Norway's Bonk appears to be one of those bands that's more skilled at describing its music than writing or performing it. Bonk's Web site bio explains that its name "represents an art ensemble from Finland involved in all aspects of modern art." Elsewhere, it's been defined as "a rock band, onomatopoetikon, art collaboration and activities of a sexual character." Plus, the founding band members come from a previous punk band Anal Babes and now are "sleazy hippies of the Oslo punk scene." How could this not be a fascinating, or at the very least unusual, listen?[more:]
Disappointingly, there's very little on Against Nothing, the band's second full-length, to back up the ambitious verbiage. Bonk takes the over-produced power rock of Soundtrack of Our Lives and the garage-y strut of the Hives and piles on its own wayward sketchbook of random ideas (good and bad) into a record only noteworthy for its lack of cohesion. With its consistently sloppy segues between song sections, Against Nothing is less a collection of realized songs than it is a collage of ideas patched together with dollar-store adhesive tape.
"The House" starts the album off in high spirit, a whip-crack angular guitar riff, charmingly off-key harmonies and several chromatic builds creating a catchy, energetic three minutes of punk treading the line between pop and DIY enthusiasm. Bonk has a knack for crescendo that falls short in the studio but is surely more effective in a live setting. In addition to "The House," a well-placed build-up in "Life Is Noise" peters out in a flaccid bridge before the band restarts the stale power-chord trudge at the song's core.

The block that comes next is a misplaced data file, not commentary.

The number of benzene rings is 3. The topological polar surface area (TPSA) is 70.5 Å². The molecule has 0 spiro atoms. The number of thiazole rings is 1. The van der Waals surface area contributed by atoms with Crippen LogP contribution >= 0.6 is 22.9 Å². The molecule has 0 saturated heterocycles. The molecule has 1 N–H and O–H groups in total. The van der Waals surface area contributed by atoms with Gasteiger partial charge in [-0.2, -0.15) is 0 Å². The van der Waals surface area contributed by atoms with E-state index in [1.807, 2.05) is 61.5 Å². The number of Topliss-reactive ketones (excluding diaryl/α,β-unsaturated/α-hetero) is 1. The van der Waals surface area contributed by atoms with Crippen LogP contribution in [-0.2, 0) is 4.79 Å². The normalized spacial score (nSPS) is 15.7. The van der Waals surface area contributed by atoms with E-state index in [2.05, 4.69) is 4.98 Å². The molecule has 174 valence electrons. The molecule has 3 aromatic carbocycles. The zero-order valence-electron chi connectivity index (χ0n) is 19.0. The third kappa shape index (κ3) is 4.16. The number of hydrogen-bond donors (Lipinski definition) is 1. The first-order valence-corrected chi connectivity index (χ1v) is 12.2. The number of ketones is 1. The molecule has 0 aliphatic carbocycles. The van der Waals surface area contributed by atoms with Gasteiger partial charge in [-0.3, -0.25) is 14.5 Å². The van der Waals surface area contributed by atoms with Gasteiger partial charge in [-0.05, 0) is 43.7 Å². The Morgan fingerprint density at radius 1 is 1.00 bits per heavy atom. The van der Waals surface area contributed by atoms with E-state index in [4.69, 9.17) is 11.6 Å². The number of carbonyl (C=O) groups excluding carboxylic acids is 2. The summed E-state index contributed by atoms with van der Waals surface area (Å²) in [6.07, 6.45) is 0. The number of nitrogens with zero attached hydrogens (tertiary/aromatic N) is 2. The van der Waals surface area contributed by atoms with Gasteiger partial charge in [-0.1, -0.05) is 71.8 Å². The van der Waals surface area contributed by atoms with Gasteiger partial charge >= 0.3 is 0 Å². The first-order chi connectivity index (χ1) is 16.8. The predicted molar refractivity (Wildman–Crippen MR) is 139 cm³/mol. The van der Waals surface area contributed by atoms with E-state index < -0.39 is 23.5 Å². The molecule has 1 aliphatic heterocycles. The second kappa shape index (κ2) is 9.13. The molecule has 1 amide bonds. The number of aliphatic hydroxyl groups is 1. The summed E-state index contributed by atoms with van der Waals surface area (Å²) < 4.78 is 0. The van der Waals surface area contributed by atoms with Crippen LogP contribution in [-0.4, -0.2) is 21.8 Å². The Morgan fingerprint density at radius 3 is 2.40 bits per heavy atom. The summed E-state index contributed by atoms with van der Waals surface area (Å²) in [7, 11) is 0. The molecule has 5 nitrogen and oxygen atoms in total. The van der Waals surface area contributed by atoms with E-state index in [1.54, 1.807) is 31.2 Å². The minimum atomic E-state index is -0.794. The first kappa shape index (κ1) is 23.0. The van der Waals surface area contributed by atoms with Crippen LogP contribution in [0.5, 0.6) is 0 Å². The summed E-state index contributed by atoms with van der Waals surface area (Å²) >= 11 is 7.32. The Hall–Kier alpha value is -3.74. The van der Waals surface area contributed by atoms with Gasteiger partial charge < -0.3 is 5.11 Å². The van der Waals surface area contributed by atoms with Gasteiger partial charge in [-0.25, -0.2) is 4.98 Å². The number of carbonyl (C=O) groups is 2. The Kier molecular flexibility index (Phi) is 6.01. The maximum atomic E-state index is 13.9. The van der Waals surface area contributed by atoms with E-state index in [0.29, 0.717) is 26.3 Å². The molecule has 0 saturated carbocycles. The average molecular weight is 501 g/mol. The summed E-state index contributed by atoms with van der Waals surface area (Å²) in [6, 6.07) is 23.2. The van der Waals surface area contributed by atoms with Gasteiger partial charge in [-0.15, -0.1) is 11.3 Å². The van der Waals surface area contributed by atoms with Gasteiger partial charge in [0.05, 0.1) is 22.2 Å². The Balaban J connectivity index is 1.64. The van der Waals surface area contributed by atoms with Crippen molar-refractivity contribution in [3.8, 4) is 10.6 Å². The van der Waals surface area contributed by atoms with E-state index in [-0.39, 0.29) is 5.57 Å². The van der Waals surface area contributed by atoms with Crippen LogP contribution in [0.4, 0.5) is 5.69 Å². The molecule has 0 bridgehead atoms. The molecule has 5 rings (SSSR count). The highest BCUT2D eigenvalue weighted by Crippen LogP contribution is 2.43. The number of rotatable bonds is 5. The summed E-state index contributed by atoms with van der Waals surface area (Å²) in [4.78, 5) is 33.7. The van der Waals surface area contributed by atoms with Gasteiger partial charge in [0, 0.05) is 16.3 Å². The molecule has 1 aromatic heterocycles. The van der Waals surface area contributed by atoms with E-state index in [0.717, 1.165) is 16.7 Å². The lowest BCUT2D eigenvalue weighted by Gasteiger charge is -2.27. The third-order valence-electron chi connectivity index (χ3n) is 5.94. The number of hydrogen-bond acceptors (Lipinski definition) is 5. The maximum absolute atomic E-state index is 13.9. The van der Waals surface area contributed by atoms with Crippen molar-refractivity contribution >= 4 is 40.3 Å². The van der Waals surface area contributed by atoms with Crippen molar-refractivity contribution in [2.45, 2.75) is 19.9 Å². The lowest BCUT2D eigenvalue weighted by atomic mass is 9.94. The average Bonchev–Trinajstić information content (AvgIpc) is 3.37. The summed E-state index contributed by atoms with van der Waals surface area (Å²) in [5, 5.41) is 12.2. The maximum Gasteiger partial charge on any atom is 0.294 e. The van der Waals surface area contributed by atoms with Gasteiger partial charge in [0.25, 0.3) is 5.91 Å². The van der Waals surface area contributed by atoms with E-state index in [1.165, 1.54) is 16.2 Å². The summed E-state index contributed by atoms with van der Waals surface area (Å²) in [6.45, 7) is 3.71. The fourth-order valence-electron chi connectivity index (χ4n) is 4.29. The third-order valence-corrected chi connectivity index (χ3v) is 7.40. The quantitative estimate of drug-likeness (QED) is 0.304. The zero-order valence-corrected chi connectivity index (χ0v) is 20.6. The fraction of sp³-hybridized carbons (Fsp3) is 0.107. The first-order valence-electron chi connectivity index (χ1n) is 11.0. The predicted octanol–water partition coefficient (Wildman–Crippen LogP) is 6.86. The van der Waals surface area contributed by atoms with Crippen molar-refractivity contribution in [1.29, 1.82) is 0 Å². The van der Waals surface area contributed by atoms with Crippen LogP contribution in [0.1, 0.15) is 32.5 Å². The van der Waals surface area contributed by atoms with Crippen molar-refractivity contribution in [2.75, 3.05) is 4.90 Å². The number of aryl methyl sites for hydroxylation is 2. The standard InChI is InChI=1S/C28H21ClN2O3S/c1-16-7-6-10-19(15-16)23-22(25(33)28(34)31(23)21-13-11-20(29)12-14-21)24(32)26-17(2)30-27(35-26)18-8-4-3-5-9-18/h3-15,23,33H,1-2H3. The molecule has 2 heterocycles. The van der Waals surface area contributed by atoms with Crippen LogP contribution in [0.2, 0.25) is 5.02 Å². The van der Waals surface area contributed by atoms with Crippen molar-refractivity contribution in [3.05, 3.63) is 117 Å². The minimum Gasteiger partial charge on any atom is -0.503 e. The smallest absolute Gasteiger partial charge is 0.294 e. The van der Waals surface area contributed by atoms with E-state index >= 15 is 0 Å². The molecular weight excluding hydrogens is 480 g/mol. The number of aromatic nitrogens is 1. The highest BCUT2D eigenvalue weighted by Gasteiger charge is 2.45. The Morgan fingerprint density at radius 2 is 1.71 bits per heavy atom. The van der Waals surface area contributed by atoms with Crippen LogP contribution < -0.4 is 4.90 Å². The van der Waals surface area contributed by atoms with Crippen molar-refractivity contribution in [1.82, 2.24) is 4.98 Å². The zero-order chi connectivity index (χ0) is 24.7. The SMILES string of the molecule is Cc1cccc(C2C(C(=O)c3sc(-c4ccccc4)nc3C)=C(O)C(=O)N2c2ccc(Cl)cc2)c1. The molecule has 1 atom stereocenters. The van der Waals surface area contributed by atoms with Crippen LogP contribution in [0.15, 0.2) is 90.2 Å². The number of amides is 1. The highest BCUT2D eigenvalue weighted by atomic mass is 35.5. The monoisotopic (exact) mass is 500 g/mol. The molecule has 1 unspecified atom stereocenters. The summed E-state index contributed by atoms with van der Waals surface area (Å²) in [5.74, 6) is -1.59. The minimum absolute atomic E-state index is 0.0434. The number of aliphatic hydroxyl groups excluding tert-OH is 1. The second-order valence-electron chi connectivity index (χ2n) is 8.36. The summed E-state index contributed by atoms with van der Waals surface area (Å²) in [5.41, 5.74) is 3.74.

Guitar lines sporadically display the twisted looseness of Gibby Haynes in "Gifted Children" and "Homecoming." The shrill, atypical guitar line in "Homecoming" looms in the song's atmosphere even when it's not being played, as the band goes into a double-time bass-heavy vamp with the album's richest vocal harmonies. Likewise, a spastic distorted saxophone figures prominently on several cuts, a welcome addition.
By the halfway point, it's clear we're dealing with a band with a severe self-awareness deficiency. "Bonk Against Nothing" begins in a grungy punk groove before a graceless segue into a teenager-with-a-Wah-pedal funk attempt. Later, the distorted Molly Hatchet guitar line of "Cut the Feet (To the Shoe)" cuts immediately into a Motï¿½rhead proto-punk-metal stomp in a manner more jarring than accomplished.
It's not that there aren't interesting ideas at work here or fleeting glimpses of evocative instrumentalism, but at this point, the band lacks the focus or self-analytical ability to cohere the various pieces into a coherent whole. Bonk seems to want to be weirder or more offbeat than it is, needs to be and is capable of being.
Record: http://acefu.com/"Life Is Noise" MP3: http://www.acefu.com/MP3s/bonk/bonk_lifeisnoise.mp3
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